- Singing the Faith: 622 (CD25 #25)
- Marjorie Dobson
- “Charterhouse (Cooper)” by Alexander Cooper
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Ideas for use
This text takes us into an area of personal concern and experience rarely touched upon, at least so explicitly, in other hymns. It might be felt suitable for a service remembering those who have died in recent months; or for a service in which those who care, either as individuals or from within the caring professions, are the focus for reflection. Marjorie Dobson indicates, in her collection Multi-coloured Maze (2004: Stainer and Bell), that the last verse of the hymn may be omitted if felt to be inappropriate to the occasion.
Though specific to the experience of carers, Marjorie’s words seem to inhabit the same emotional world of struggle, fear and pain found in Jesus’ prayer time in the Garden of Gethsemane, especially as re-told in the Gospel of Matthew 26: 36-54. They also find an echoing response in Jan Berry’s hymn of healing, Deep in the darkness a starlight is gleaming (StF 635)
You may find it helpful to precede the singing of the hymn with Marjorie’s prayer:
your heart goes out to those who suffer
and we must reach out too.
But it is not an easy thing to get alongside someone
and feel their suffering with them.
It takes endless patience and time and energy
and we cannot always sustain the effort.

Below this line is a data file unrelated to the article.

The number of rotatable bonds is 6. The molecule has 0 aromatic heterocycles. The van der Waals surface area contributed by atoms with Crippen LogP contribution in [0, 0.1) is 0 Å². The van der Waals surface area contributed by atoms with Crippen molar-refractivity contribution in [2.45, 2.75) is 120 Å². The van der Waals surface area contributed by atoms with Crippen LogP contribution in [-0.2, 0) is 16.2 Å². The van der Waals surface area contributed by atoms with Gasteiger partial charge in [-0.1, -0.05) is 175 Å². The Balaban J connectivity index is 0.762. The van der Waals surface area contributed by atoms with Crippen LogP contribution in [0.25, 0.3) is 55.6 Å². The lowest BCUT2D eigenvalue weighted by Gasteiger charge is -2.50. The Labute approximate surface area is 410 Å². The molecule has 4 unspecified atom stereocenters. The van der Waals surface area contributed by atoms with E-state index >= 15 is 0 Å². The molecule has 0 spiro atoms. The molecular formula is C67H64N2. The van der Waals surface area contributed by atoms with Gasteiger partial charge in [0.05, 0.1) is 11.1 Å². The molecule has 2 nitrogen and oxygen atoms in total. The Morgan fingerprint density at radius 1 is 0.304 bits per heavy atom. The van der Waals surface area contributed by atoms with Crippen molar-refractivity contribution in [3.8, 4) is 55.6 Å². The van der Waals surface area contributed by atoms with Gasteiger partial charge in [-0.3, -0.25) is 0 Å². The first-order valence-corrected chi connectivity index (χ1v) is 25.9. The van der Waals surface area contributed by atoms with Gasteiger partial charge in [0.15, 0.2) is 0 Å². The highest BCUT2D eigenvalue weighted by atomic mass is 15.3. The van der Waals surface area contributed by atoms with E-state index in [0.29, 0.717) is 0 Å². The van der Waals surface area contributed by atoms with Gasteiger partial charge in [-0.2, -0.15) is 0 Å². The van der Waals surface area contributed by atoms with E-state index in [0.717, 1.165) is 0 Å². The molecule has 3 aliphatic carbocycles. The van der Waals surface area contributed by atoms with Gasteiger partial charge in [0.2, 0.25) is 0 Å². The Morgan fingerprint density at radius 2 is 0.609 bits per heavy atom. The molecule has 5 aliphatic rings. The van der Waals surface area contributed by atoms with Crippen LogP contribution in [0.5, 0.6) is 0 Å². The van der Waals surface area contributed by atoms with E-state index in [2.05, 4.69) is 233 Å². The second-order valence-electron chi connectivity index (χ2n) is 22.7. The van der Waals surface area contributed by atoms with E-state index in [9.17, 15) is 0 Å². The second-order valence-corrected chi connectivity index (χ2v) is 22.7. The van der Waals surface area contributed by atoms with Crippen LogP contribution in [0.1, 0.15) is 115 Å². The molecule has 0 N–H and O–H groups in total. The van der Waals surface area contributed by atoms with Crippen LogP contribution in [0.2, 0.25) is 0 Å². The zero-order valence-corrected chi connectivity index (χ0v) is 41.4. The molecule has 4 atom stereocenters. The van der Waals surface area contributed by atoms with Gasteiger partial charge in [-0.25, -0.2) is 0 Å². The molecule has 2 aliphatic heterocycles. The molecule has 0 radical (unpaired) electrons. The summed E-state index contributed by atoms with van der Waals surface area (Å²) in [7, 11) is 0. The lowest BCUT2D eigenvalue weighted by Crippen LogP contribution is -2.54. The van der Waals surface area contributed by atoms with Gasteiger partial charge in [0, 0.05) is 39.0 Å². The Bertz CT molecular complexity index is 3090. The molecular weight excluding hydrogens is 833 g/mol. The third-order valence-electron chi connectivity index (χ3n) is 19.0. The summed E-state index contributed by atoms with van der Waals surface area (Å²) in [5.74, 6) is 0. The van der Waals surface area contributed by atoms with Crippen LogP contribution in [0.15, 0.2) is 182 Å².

Keep us loving beyond the limits that we believe are possible,
for your care goes further than we can we ever imagine
into the darkest places of suffering, grief and despair.
(© Copyright 2004 Stainer & Bell Ltd, 23 Gruneisen Road, London N3 1DZ, www.stainer.co.uk. Reproduced by permission from Multi-coloured Maze, For any further reproduction, please apply in advance to Stainer & Bell Ltd.)
This text appears in Marjorie’s collection Multi-coloured Maze with the description “a hymn for carers”.
She writes of those who care for relatives or friends out of duty or a love that leaves no other option. “Even the most dedicated of carers have their own needs too, and the stress and strain of loving concern can be so overwhelming that it leads to resentment and frustration.” There is an inner turmoil also, Marjorie observes, as we struggle to understand or balance how we should feel about a loved one’s prolonged illness or that final release both for patient and carer.
It is the kind of situation that all of us will experience in one way or another during the course of our lives. David Booth wrote to StF+ with this observation about Marjorie’s hymn:
“It brings tears from congregations and… I picture a spouse with terminal cancer and that mixture of relief that suffering has ended and [the sense that] ‘I can have my life back’, but at the same time loss and guilt.”
Reflecting more recently on these words, Marjorie herself writes: “In the last few years I’ve become a carer myself… Although my text was based more on other people’s experience, I now know from my own the truth of the words I’d written.”